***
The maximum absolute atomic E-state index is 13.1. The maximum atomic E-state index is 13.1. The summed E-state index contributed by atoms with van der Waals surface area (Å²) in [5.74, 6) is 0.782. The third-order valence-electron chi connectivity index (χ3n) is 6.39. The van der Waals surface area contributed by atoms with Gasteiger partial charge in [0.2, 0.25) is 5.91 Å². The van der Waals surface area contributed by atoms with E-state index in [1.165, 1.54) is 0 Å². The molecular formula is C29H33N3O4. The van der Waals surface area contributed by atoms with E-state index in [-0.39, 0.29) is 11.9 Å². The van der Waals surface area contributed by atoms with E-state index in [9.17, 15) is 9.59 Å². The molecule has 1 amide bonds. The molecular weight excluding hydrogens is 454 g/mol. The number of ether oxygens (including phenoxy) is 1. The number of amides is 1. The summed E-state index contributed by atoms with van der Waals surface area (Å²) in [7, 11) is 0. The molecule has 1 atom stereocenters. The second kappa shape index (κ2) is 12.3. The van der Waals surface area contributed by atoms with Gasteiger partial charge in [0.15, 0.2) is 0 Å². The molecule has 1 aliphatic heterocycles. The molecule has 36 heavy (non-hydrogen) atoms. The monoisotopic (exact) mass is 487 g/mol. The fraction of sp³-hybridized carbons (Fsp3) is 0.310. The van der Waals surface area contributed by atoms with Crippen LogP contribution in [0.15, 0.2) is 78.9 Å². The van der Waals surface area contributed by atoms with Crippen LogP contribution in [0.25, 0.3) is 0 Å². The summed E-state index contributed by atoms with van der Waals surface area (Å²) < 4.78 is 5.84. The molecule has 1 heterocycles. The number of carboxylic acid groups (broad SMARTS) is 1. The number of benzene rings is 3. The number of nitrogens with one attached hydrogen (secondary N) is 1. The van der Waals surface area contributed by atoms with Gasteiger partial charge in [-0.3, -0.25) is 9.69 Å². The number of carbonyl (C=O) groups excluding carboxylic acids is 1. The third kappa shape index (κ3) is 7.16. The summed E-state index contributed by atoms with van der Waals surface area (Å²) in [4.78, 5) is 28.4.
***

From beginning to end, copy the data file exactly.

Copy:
The maximum absolute atomic E-state index is 13.1. The maximum atomic E-state index is 13.1. The summed E-state index contributed by atoms with van der Waals surface area (Å²) in [5.74, 6) is 0.782. The third-order valence-electron chi connectivity index (χ3n) is 6.39. The van der Waals surface area contributed by atoms with Gasteiger partial charge in [0.2, 0.25) is 5.91 Å². The van der Waals surface area contributed by atoms with E-state index in [1.165, 1.54) is 0 Å². The molecular formula is C29H33N3O4. The van der Waals surface area contributed by atoms with E-state index in [-0.39, 0.29) is 11.9 Å². The van der Waals surface area contributed by atoms with E-state index in [9.17, 15) is 9.59 Å². The molecule has 1 amide bonds. The molecular weight excluding hydrogens is 454 g/mol. The number of ether oxygens (including phenoxy) is 1. The number of amides is 1. The summed E-state index contributed by atoms with van der Waals surface area (Å²) in [7, 11) is 0. The molecule has 1 atom stereocenters. The second kappa shape index (κ2) is 12.3. The van der Waals surface area contributed by atoms with Gasteiger partial charge in [0.15, 0.2) is 0 Å². The molecule has 1 aliphatic heterocycles. The molecule has 36 heavy (non-hydrogen) atoms. The monoisotopic (exact) mass is 487 g/mol. The fraction of sp³-hybridized carbons (Fsp3) is 0.310. The van der Waals surface area contributed by atoms with Crippen LogP contribution in [0.15, 0.2) is 78.9 Å². The van der Waals surface area contributed by atoms with Crippen LogP contribution in [0.25, 0.3) is 0 Å². The summed E-state index contributed by atoms with van der Waals surface area (Å²) < 4.78 is 5.84. The molecule has 1 heterocycles. The number of carboxylic acid groups (broad SMARTS) is 1. The number of benzene rings is 3. The number of nitrogens with one attached hydrogen (secondary N) is 1. The van der Waals surface area contributed by atoms with Gasteiger partial charge in [-0.3, -0.25) is 9.69 Å². The number of carbonyl (C=O) groups excluding carboxylic acids is 1. The third kappa shape index (κ3) is 7.16. The summed E-state index contributed by atoms with van der Waals surface area (Å²) in [4.78, 5) is 28.4.